If you’re new to the kitchen — or if you just need a refresher course — here are some “cooking basics” every chef should know.
1. Get a thermometer. Everyone overcooks meats. Everyone. Your mom, your friend, the pope—everyone overcooks meat. This results in that super dry chicken you’ve had at every friend’s house. Your meat and food being cooked to the correct temperature will ensure correctly juicy and yummy food and foodborne illnesses will be killed. Here’s a handy table for what temperature to cook foods to and how long to hold them at that temperature for them to be safe.
|Fish; seafood; veal; lamb; mutton; pork; pork roasts; cured pork; raw shelled eggs. (Exceptions are any meat and fish in the below boxes.)||145° F for fifteen seconds.|
|Ground beef; ostrich & emu (ratites); injected meats; ground fish or ground meat; raw eggs not prepared for immediate service; inspected game animals.||155° F for 15 seconds.|
|Poultry; wild game; stuffed fish; stuffed meat; stuffed pasta; stuffed poultry; stuffed ratites; any stuffing containing fish, meat, poultry, or ratites; any dish containing previously cooked foods.||165° F for 15 seconds.|
|All raw animal foods cooked in a microwave.||165° F. Rotate or stir food midway through cooking process, cover to retain moisture, and let stand covered for two minutes following cooking to allow post-cooking heat to rise.|
|Whole beef roasts, pork roasts, and ham.||Any of the following combos of time and temperature: 135° F for 36 minutes. (Low and slow cooking will do this.) 140° F for 12 minutes. 145° F for 4 minutes.|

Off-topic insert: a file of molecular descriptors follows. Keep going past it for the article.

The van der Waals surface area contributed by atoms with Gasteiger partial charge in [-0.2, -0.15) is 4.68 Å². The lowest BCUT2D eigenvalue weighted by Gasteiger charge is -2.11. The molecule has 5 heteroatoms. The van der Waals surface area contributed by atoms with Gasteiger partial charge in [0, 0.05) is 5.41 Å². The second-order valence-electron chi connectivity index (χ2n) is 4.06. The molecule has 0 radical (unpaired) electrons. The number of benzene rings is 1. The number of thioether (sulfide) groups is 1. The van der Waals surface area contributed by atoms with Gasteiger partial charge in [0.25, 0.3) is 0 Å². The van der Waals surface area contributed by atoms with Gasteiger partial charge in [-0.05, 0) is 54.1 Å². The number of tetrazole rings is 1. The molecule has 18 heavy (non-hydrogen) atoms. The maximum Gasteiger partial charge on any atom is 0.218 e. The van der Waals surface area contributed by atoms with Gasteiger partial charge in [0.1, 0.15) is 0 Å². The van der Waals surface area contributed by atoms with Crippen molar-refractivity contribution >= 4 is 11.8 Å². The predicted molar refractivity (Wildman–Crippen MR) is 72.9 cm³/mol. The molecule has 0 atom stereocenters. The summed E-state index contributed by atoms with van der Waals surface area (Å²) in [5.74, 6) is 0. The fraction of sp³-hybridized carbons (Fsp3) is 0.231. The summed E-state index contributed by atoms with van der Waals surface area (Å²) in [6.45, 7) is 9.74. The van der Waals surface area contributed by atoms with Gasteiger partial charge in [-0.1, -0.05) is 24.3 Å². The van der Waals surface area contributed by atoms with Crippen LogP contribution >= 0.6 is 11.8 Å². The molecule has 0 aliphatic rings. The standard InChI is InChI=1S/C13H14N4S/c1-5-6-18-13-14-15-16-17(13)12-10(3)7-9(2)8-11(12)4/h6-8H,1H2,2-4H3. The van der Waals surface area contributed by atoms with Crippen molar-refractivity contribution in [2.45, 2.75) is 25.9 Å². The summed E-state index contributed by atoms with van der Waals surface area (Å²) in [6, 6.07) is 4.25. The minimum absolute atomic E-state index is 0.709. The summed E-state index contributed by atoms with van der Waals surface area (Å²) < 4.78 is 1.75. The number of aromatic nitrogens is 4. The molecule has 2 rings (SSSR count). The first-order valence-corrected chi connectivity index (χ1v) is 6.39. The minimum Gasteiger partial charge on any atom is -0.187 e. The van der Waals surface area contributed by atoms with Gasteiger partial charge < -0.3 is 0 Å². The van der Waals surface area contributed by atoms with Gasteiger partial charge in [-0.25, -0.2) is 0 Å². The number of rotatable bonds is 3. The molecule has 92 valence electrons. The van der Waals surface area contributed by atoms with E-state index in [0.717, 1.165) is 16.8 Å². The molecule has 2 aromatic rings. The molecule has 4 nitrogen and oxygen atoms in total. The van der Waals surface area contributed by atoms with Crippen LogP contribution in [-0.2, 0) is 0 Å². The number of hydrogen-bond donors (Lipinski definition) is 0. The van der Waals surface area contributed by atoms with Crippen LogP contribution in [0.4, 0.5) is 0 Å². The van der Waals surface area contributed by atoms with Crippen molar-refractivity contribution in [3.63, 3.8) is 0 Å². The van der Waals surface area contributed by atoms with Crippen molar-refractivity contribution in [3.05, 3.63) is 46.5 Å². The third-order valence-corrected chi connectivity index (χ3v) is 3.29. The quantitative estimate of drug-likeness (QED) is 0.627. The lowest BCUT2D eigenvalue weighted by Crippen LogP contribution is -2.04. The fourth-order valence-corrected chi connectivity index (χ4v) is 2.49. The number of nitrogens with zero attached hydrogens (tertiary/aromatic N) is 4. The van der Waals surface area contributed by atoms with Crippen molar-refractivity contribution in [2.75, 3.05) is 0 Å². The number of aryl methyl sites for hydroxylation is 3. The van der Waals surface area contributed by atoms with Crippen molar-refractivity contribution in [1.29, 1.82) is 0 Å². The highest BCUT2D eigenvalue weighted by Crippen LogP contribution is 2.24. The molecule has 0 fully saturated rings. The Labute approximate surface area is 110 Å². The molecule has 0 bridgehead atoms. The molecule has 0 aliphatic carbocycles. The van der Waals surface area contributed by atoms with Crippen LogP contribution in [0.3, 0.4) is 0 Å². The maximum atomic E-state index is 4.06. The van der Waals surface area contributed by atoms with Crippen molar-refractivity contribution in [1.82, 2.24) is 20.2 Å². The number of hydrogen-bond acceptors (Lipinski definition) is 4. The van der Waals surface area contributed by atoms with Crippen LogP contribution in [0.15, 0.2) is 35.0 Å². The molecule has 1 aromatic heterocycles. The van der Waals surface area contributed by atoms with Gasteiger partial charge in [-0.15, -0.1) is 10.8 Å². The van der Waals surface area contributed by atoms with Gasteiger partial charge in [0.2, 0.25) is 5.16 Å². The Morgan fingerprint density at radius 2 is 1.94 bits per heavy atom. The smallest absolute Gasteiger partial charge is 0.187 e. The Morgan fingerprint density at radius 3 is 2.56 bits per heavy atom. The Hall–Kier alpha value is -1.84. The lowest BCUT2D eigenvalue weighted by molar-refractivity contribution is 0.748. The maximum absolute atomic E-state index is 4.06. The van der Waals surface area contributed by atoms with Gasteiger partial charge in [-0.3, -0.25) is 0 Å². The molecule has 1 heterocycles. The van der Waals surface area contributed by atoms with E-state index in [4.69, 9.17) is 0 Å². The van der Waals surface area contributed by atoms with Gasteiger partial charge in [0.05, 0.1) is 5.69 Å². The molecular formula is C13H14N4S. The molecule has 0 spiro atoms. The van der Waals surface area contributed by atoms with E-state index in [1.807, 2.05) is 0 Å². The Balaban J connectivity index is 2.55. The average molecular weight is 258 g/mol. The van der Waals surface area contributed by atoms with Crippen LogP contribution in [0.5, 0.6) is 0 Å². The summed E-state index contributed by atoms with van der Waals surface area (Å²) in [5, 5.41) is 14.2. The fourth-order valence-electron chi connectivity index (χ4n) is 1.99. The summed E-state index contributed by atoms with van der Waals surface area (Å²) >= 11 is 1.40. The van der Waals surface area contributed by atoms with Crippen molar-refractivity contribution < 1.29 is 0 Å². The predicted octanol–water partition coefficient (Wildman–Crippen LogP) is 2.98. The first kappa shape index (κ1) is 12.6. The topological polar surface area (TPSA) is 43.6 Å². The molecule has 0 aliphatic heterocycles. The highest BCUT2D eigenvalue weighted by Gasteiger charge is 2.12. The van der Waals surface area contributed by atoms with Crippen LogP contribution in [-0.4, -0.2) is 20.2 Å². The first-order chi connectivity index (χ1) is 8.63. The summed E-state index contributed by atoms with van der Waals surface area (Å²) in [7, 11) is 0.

2. Don’t make yourself sick. Adhere to the four-hour rule and remember the danger zone. The food danger zone is 41° F to 135° F, so keep your food out of this window as much as possible. After you have cooked your food, the resting temperature will fall into the food danger zone; this is fine for a period, of course. But do not let food remain in the danger zone for more than four hours. That means if you’re having a big holiday dinner, make a note to store leftovers before it hits that fourth hour so your leftovers aren’t in danger of foodborne illness!
Other related tips:
- Keep your workplace clean and sanitized.
- Clean anything raw chicken touches.
- When you are working with food, you can use hand sanitizer for quickness and ease, but every fourth time you use sanitizer the next time do a full hand wash!
- Clean as you go.
- Handle foods as little as possible.
- Thaw your frozen meats in the refrigerator.
3. Familiarize with basic cooking techniques:
- Simmer – to cook gently in water or other liquid that is hot but barely bubbling. (Use this technique for making broths.)
- Blanch – to cook partially by boiling. (Generally used with vegetables like asparagus and broccoli so they retain their bright color.)
- Braise – to cook covered in a small amount of liquid after first browning the item.
- Sauté – to cook quickly, uncovered, in a small amount of fat.
- Deep fry – to cook submerged in fat.
- Broil – to cook with high heat from above.
- Pan-broil – to cook in skillet, uncovered, without added fat.
- Roast – to cook (generally large cuts of meat/poultry) something by surrounding them with hot, dry air.
- Steam – to cook with direct contact with steam.
- Pan-fry – to cook in a moderate amount of fat in an uncovered skillet.
- Sear – the reaction that results from browning the surface of meat in a pan. (Generally done before moving on to the next step in the process of making a roast.)
4. Learn a basic breading station. (To be used for deep frying or the like.) Use tongs to make it easier to flip and dunk the product.
Here’s what you’ll need to make it happen:
- Beginning point, pan holding the product to be breaded, like chicken breasts.
- Flour with some salt added.
- Egg wash. (A few eggs beat with a bit of milk or water.)
- Bread crumbs, can be plain or seasoned.
- Pan to hold the breaded product.